Will iconic images recorded in the grooves of an ancient vase unite the Holy Land or rip it further apart?


A novel by Mark M. DeRobertis

Muhsin Muhabi is a Palestinian potter, descended from a long line of potters. His business is run from the same shop owned by his ancestors since the day his forebears moved to Nazareth. The region's conflict saw the death of his oldest son, and rogue terrorists are in the process of recruiting his youngest in their plot to assassinate the Pope and Israeli prime minister.

Professor Hiram Weiss is an art historian at Nazareth’s Bethel University. He is also a Shin Bet operative on special assignment. With the help of fellow agent, Captain Benny Mathias, he plans to destroy the gang responsible for the death of his wife and only child. He puts a bomb in the ancient vase he takes on loan from Muhsin’s Pottery Shop.

Mary Levin, the charming assistant to the director of Shin Bet, has lost a husband and most of her extended family to recurring wars and never-ending terrorism. She dedicates her life to the preservation of Israel, but to whom will she dedicate her heart? The brilliant professor from Bethel University? Or the gallant captain who now leads Kidon?

Harvey Holmes, the Sherlock of Haunted Houses, is a Hollywood TV host whose reality show just flopped. When a Lebanese restaurant owner requests his ghost-hunting services, he believes the opportunity will resurrect his career. All he has to do is exorcise the ghosts that are haunting the restaurant. It happens to be located right across the street from Muhsin’s Pottery Shop.

Saturday, May 7, 2016

Eternal Life and/or Immortality in Literature

In movies and literature, the concept of immortality is used often. You see it everywhere. Of course, ancient civilizations celebrated the concept with their mythic gods. The Greek gods, the Norse gods, and other mythic gods of which I'm less familiar, but the concept of immortality is ever present in them all. Then of course, you have the Christian belief in the resurrection of Christ and being "saved" by Christ will grant everlasting life. That one's in the Bible.

And over the years, the concept has been revisited time and again in the movies, in books, and the way to which this is brought about is through various means. Technology, magic, science, and the good old vampire methods, which began with Dracula. Actually, the vampire storyline has entertained the eternal life concept over and over. You had Barnabus Collins, in Dark Shadows, and countless other variations of the vampire story, up to and including the horrible Twilight series which warped and twisted the mythos in a horrible way. But whatever. The vampire thing has been made into more movies and more books than any other twist on the immortality concept.

Then you have zombies, but that's not really immortality. They're dead! Just reanimated. They're walking dead bodies, like the TV show calls them. The Walking Dead.

The first time I saw the concept of eternal life and/or eternal youth in the movies, other than the Greek gods, and Christianity, was the movie "She" which starred Ursula Andress as an Egyptian queen who had bathed in a magical fire, which gave her eternal youth. I was intrigued by that movie, and I had never forgotten it. The premise was great. The fire was caused by a meteor that struck earth in a remote area, which resulted in a temporary blue fire. And if you walk into that fire, your body is changed to where it never ages from that point on. The meteor strikes once every five thousand years or so. But the blue fire only lasts about ten minutes. Of course, the Egyptian queen met a ghastly end at the climax of the movie, when the meteor struck again. It turned out that going into the blue fire a second time takes away your immortality. Sorry for the spoiler. But the handsome protagonist, who was also the love interest of the queen had the opportunity to bathe in the flames himself for the first time. And so he gets immortality. But without the love interest, what was the point of living forever? That was the paradox.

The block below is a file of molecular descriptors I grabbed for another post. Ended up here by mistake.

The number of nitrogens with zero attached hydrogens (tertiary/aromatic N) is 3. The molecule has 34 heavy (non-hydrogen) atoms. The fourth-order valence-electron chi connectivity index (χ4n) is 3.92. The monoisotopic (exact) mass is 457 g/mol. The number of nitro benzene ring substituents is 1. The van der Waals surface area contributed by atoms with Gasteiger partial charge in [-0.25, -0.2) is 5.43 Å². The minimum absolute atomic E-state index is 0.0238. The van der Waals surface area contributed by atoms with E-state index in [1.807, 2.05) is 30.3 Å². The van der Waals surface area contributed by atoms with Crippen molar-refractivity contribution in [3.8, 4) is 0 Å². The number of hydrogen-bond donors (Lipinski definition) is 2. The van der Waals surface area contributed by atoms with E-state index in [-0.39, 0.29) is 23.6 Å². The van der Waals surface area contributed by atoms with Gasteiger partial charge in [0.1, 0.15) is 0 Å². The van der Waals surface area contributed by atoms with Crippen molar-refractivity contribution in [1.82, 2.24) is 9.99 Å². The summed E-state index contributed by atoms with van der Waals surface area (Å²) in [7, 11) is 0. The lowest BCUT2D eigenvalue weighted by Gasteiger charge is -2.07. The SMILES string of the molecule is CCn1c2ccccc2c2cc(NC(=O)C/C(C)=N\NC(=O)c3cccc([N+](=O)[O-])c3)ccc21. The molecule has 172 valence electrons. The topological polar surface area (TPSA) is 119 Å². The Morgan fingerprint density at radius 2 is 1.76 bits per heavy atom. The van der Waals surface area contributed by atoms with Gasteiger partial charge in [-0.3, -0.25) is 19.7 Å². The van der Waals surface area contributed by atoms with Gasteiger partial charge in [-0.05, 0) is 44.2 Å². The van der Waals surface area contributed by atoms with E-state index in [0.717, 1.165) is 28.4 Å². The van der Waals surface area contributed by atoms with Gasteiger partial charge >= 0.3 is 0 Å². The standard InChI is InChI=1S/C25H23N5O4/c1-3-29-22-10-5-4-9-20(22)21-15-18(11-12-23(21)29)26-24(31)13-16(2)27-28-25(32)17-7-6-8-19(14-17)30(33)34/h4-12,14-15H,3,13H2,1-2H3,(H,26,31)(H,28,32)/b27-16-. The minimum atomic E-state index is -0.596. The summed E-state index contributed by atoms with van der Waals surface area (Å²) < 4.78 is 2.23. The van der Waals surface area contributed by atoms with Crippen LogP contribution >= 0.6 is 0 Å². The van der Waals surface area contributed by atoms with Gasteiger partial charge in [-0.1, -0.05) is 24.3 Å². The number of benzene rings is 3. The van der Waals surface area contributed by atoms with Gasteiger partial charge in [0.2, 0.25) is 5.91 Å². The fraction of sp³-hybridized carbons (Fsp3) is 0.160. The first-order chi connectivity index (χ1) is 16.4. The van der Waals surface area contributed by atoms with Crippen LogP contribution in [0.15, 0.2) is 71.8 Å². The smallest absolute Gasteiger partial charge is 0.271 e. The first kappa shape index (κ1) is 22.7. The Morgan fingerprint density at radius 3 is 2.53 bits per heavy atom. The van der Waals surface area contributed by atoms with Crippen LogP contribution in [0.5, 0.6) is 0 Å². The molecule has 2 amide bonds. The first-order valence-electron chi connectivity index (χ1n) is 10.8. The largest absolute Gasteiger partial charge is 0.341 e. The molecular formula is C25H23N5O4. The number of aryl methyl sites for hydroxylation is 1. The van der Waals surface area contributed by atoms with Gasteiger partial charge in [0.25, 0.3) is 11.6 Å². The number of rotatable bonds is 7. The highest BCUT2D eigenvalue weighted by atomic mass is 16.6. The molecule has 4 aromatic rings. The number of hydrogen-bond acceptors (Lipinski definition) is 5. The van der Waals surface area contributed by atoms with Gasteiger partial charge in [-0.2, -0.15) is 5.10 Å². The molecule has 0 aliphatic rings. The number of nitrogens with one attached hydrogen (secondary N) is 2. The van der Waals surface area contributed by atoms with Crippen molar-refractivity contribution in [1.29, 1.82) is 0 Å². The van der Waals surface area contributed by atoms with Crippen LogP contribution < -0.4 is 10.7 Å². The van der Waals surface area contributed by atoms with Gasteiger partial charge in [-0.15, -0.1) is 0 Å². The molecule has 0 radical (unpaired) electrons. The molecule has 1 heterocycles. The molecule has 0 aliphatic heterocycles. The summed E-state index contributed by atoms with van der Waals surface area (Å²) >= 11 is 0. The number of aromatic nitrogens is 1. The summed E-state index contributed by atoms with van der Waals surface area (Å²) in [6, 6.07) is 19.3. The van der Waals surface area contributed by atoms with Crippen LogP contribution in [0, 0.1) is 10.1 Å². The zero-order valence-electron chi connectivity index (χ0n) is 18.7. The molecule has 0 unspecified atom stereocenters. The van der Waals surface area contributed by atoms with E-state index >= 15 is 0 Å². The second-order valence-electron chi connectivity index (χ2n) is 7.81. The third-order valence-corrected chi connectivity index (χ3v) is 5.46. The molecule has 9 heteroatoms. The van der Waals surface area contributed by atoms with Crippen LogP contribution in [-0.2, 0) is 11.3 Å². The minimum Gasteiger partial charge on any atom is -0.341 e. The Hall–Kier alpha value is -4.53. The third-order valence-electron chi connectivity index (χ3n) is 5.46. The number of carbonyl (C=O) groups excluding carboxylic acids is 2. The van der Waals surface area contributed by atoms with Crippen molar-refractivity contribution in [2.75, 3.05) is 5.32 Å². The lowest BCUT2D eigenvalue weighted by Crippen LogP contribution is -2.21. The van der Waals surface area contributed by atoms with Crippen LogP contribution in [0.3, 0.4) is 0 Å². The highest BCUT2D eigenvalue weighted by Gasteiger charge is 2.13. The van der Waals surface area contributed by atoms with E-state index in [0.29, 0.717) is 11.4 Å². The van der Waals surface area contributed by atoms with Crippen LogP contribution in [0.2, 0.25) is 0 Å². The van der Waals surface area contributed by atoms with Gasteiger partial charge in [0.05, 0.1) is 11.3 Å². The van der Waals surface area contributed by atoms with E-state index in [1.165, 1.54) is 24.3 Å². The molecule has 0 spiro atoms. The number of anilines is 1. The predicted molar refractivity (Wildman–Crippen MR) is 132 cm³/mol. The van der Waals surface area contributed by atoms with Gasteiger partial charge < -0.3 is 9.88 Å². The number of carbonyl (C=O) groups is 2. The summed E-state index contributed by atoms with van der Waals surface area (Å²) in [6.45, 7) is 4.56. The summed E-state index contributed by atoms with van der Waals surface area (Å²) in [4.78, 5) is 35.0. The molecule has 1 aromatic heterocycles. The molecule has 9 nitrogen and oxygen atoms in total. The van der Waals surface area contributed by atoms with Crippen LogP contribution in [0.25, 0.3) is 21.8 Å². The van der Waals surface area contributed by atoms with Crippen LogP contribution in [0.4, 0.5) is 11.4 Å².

Anyway, it's a concept that fascinates all of us. We love life. We don't want to give it up. We would love the opportunity to live forever, as young men or women, in our prime. And that concept is in my Killer Series. Killer of Killers and Killer Eyes. So if you haven't read my Killer Series, I should tell you it's more than just a martial arts action adventure. It's more than just a love story between Trent Smith and Samantha Jones. It has to do with the drug named Eternity. Yeah, the Eternity Drug. It stops aging. How? It's explained in a very scientific way. I researched the concept and came up with the most logical way for science to conquer the aging problem. I ought to get a patent on it, really, because the way I explain it in the book makes sense. Why haven't the scientific experts figured it out? I gave them a head start in the book, so maybe they will.

So you might ask what happens to Trent Smith in the book? You'll have to read both of them to find out. The story is wrapped up in Killer Eyes. But that doesn't mean the story can't continue in a third episode. Read Killer of Killers and Killer Eyes. It's a new and fresh take on the age old concept of Immortality. And in my opinion, it's the best take on the concept of eternal life, eternal youth, and immortality that has ever been written. Imo.

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